'For a whole week I just broke down': How 3 tenants are coping with New York City's record-breaking rent

‘For a whole week I just broke down’: How 3 tenants are coping with New York City’s record-breaking rent

Rent in New York City is notoriously unreasonable, and it hit an all-time high this year. According to a report from StreetEasy, the median asking price for the entire city reached $3,500 in June, up 35% from last year.

Manhattan currently has the highest average rent of $4,100, but that doesn’t mean the other boroughs are ripe for stealing. Those who prefer to rent in the city, but don’t want to pay astronomical prices, turn their eyes to Brooklyn and Queens, which is also driving up rents there.

In June, the median rent in Brooklyn was $3,200 and in Queens $2,600.

In both Brooklyn and Manhattan, renters spend more than 50% of their salary on rent, and in Queens they spend more than 40%. This goes well beyond the rule of thumb that your rent should not exceed 30% of your income.

These rents are a shock to New Yorkers who moved here during the pandemic and to those who lived here long before.

‘For a week I was just collapsing’

In the heat of the pandemic, tenants had the bargaining power. Now that many leases signed during the pandemic are due for renewal, power is once again in the hands of landlords.

Kacie Cleary, 39, and her husband have lived in their one-bedroom apartment on the Upper East Side since 2015 and received a $450 rent reduction during the pandemic, bringing it down to $2,000. Recently, however, her landlord informed them that their rent would increase by $700.

Kacie Cleary.

Photo by CNBC Make It

“When we got a new rent increase, we really wanted to talk to the landlord and discuss an option, can we negotiate a little bit or is there wiggle room,” she says. “And they just wrote back within 15 minutes and said no, that they’d already given us a preferential rate of that $700 increase. So they weren’t willing to give in to negotiations at all.”

The two thought about signing a lease somewhere else, but Cleary lost her job, so they decided to move to an Airbnb until she finds work.

Ernestine Siu*, 23, moved to the East Village in January 2021 and bought an apartment with a roommate when prices were low.

“So our rent was actually discounted,” she says. “And our apartment also has a washer-dryer, which you don’t find a lot in New York City unless you pay a premium.”

This year, her rent nearly doubled from $2,250 to $4,395.

Ernestine Siu.

Photo by CNBC Make It

“So when we received the lease renewal in the mail, we knew right away that we weren’t going to do this,” she says.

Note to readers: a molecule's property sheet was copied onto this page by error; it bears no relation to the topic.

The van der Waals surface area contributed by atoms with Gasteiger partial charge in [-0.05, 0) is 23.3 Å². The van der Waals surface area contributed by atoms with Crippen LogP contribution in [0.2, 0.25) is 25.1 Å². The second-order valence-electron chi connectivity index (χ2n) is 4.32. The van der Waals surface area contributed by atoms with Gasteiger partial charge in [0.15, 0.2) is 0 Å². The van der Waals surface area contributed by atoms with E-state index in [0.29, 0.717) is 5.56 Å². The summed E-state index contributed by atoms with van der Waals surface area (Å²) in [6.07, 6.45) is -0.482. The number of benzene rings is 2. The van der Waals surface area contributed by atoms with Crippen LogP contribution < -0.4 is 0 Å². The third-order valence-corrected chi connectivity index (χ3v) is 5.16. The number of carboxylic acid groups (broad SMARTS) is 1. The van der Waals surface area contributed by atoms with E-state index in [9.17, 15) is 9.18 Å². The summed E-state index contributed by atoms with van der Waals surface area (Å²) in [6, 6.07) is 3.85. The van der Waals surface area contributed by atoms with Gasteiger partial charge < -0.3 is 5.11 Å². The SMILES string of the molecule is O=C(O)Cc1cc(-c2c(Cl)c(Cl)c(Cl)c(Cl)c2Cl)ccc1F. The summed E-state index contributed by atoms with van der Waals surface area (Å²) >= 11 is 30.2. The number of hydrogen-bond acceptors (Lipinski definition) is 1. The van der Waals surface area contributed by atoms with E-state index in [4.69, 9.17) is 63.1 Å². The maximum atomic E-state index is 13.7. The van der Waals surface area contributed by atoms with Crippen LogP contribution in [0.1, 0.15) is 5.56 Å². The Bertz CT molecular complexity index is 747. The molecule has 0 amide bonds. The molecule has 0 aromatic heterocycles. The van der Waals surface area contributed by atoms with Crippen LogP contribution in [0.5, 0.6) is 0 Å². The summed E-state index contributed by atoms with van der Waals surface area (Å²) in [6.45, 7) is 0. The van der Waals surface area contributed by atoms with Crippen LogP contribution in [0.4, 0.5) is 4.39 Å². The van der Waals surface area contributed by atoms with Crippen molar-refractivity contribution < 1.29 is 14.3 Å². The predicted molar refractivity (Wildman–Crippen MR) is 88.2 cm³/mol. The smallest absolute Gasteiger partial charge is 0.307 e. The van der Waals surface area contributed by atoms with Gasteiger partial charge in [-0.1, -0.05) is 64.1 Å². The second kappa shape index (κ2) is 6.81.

She and her roommate began their search and were shocked by what was available.

“For a whole week I was just tearing down, looking at the prices,” she says. “One day I literally called my mom and I was like, ‘Mom, I feel like a failure. I can’t even afford to live in the city.'”

After visiting three or four places, the two ended up in a Brooklyn spot that ended up being $4,400.

“I’ve actually decided that I need to change my lifestyle a bit and save where I can,” she says.

‘I’m going to put my things away’

However, for some tenants the rent increase was enough to leave the city.

Thelma Rosa Annan, 32, moved into her Manhattan apartment in 2020 when it cost $1,882. In 2021, the rent went up to $2,400 and this year to $3,500.

Thelma Rosa Annan.

Photo by CNBC Make It

“I actually refreshed my page because I thought this was a mistake and I looked at the song and I just started laughing because it was so ridiculous,” she says. “I started laughing because I thought, ‘$3,500, $3,500, $3,500.’ For example, I had to keep saying it out loud to myself because it was such a ridiculous number that I thought, ‘This can’t be possible.'”

Although she is grateful to have spent two years in the city, she does not want to pay the bounty anymore.

“I’m going to store my stuff and go to Europe and work remotely there,” she says. “And hope housing calms down in New York.”

*Ernestine Siu is an Associate Producer at CNBC Make It

Sign up now: Get smarter about your money and career with our weekly newsletter

Do not miss:

These are the 10 best and worst places in the world to live – and you won’t find the US on either list

Asia is the most expensive region in the world for the wealthy. This is how 25 world cities are stacking up

#week #broke #tenants #coping #York #Citys #recordbreaking #rent

Leave a Comment

Your email address will not be published. Required fields are marked *